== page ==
Parker was found guilty on May 29 for manslaughter over the unlawful assault of Lapan Nason on June 6, 2015, that led to his death two days later.
He was convicted on the lesser homicide charge of manslaughter, after he stood trial over the charge of wilful murder.
Trial judge and Deputy Chief Justice Sir Gibbs Salika, in sentencing Parker, said the violence applied on the late Nason and the confrontational behaviour by Parker was totally unnecessary.
“There is indeed far too many cruel, violent, deliberate, wilful, unjustifiable and senseless killings as happened in this case. There appears to be no end in sight for such killings,” he said when imposing an imprisonment term of 13 years.
A custodial period of 18 months has been deducted by the court from the jail term.
Parker will serve a balance of 11 years and 6 months in jail, with no suspension.
“The court must be seen to be protecting human life because life is lived only once in this world. The sanctity and value of life is more precious and valuable than material wealth, silver, gold or diamond.
“No amount of compensation in monetary terms, regret or remorse is ever going to restore a life that is lost,” Sir Gibbs said in court.
The court, in deciding its sentence, also took into account the K90,000 Parker spent on the haus krai of the late Nason, but Sir Gibbs said the court is under the obligation to be firm and sentence the prisoner accordingly.
Following a trial, the court was satisfied Parker unlawfully assaulted Nason between 4am and 6am of 6 June, 2015, because he failed to turn up for work the previous day, which was an important day for Parker.
Lapan was hired as the chief engineer of Parker’s company to assist him with a helicopter he had purchased overseas. On 5 June 2015, CASA was to inspect and certify the helicopter for use. Nason was not there for the inspection.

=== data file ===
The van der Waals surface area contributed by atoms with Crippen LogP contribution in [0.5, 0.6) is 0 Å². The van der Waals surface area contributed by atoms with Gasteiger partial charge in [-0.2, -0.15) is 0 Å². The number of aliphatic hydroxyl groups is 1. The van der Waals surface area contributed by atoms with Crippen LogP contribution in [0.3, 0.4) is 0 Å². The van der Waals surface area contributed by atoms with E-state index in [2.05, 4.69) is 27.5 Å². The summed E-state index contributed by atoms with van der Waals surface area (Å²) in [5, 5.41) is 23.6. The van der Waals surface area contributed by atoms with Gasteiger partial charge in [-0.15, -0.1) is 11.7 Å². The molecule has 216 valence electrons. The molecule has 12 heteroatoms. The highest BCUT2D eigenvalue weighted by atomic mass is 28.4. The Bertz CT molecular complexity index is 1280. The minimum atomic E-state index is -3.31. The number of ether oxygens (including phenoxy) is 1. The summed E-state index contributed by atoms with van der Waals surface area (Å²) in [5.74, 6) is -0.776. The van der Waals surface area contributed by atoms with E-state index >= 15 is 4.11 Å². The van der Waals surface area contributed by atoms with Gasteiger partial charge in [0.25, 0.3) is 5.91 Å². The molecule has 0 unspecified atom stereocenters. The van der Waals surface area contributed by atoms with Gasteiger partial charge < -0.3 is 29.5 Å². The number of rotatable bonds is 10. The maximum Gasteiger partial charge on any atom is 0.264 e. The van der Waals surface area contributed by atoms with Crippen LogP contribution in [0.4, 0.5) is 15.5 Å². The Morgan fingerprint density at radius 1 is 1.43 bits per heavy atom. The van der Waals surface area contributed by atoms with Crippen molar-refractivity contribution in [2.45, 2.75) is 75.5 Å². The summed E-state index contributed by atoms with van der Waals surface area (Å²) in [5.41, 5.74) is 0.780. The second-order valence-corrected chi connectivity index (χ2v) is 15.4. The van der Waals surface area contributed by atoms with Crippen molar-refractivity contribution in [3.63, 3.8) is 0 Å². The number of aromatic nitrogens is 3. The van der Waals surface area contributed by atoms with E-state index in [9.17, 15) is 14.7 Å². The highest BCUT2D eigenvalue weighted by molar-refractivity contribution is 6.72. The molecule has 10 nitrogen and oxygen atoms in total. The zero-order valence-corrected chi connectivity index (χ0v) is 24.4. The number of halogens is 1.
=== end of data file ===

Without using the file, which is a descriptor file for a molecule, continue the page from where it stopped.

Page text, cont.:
The court was told during the trial that Nason had not been performing well at work because he was not being paid.
He was verbally fired by Parker that morning at 4am before the assault took place.
Parker told the court he acted in self-defence after Nason punched him. The court did not believe his evidence because there was no evidence of injuries on him after the assault.
After the assault, Parker left and went back to his home and watched TV while Nason’s daughter called around to her father’s friends to assist them that morning.
Parker told the court during the trial that he offered to take him to the hospital but Nason’s daughter refused.
The trial judge said on May 29 that Parker offered to take him to the hospital after realising he caused more injuries to Nason than he anticipated and there was no need to seek permission from the daughter to take him to a hospital.
The court heard during the trial that after the assault, Hagai, the security guard who also witnessed the events that unfolded that night, was asked by Nason’s daughter to go find a taxi. Instead he went to see Parker.
Hagai was earlier told by Parker to remove the tires of Nason’s vehicle outside the house before he assaulted Nason. He was also arrested and charged in relation to the offence, but his case was dismissed by the Committal Court.
(Justin Parker walking out of the court precinct after he was found guilty on May 29. He is now serving time at Bomana – Loop PNG file picture)